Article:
Basic Yoga Inversion Poses

Generally speaking, yoga inversion poses are asanas where your feet are raised above your head like headstand and shoulder stand. But milder inversions, like downward facing dog and legs up the wall are accessible even to beginners.

Practicing inversion poses encourages you to shift your literal view of the world, by presenting it to you from an angle from which you're unaccustomed to: upside down. At the same time, you're challenging yourself to balance your body in a way that it is contrary to your every day way of being in the world. Not only that, but yoga inversions are also believed to improve the functioning of the circulatory, lymphatic, nervous and endocrine systems by reversing the natural flow of blood, metabolic waste and stress hormones throughout the body.

The idea that inversions help cleanse the body and support better overall function of all its systems isn't limited to yoga. Ayurveda theorizes that much of the body's impurities lay in the lower abdomen in the digestive tract. When you assume an inverted posture, the toxins rise up through your midsection (sometimes referred to as the "fire center") and into the collarbone area, stimulating the entire lymphatic system and strengthening the immune system. The longer the inversion is held, the more efficiently waste is released back into the bloodstream for elimination.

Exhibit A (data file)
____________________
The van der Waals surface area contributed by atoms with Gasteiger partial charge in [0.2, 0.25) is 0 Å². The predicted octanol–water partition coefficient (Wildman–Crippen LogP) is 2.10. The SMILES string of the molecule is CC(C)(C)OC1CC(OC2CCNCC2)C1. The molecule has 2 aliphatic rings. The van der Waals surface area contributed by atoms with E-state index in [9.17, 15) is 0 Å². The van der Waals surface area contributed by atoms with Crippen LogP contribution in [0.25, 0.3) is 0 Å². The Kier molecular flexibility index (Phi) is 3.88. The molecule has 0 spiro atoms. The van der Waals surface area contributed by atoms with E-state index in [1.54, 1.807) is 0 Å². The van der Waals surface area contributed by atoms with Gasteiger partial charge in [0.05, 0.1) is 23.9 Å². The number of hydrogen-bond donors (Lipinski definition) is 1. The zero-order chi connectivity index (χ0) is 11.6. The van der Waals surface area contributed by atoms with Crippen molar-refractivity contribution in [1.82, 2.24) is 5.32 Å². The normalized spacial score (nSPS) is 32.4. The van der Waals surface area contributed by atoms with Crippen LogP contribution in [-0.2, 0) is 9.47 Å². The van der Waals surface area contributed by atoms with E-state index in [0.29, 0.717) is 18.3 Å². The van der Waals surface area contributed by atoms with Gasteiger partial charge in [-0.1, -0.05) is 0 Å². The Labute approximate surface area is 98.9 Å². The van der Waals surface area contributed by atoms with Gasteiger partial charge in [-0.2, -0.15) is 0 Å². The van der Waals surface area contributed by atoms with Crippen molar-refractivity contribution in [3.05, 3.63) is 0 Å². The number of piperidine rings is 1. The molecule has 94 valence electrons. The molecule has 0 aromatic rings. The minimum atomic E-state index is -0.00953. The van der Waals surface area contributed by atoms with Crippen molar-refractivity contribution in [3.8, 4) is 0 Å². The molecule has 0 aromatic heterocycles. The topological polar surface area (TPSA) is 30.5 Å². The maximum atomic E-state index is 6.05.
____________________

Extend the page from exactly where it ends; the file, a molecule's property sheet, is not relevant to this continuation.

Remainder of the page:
Other physical benefits of practicing inversions include strengthening muscles in the neck, back, shoulders and core however, advanced inversions like handstand and head stand can take years to master and should be practices only under supervision of a knowledgeable and experienced yoga instructor. It's important to remember that you don't need to master these advanced inversion to reap the benefits-restorative inversions, like legs up the wall provide the same benefits without stressing the cervical spine.

To practice legs up the wall:

Sit on the floor, legs extended in front you with a wall at your side. Align the outside of your hip, leg and shoulder with the wall and, with your hands behind you for support, begin to lean back slowly.

Pull your knees in toward your chest and swivel your bent knees toward the wall, while turning your torso and upper body so that it's perpendicular to the wall. Adjust your position so that your tailbone comes as close to the wall as possible. Straighten your legs against the wall.

If you experience discomfort in your neck, place a bolster or a rolled towel beneath it for additional support. Extend your arms out to the side, palms facing up, so that your upper body forms a T.

Close your eyes and breathe slowly and deeply. You can stay in legs up the wall anywhere from one to 15 minutes; longer if you like. Bend your knees if you find that more comfortable or practice a modified version of legs up wall using a chair to support your bent knees.

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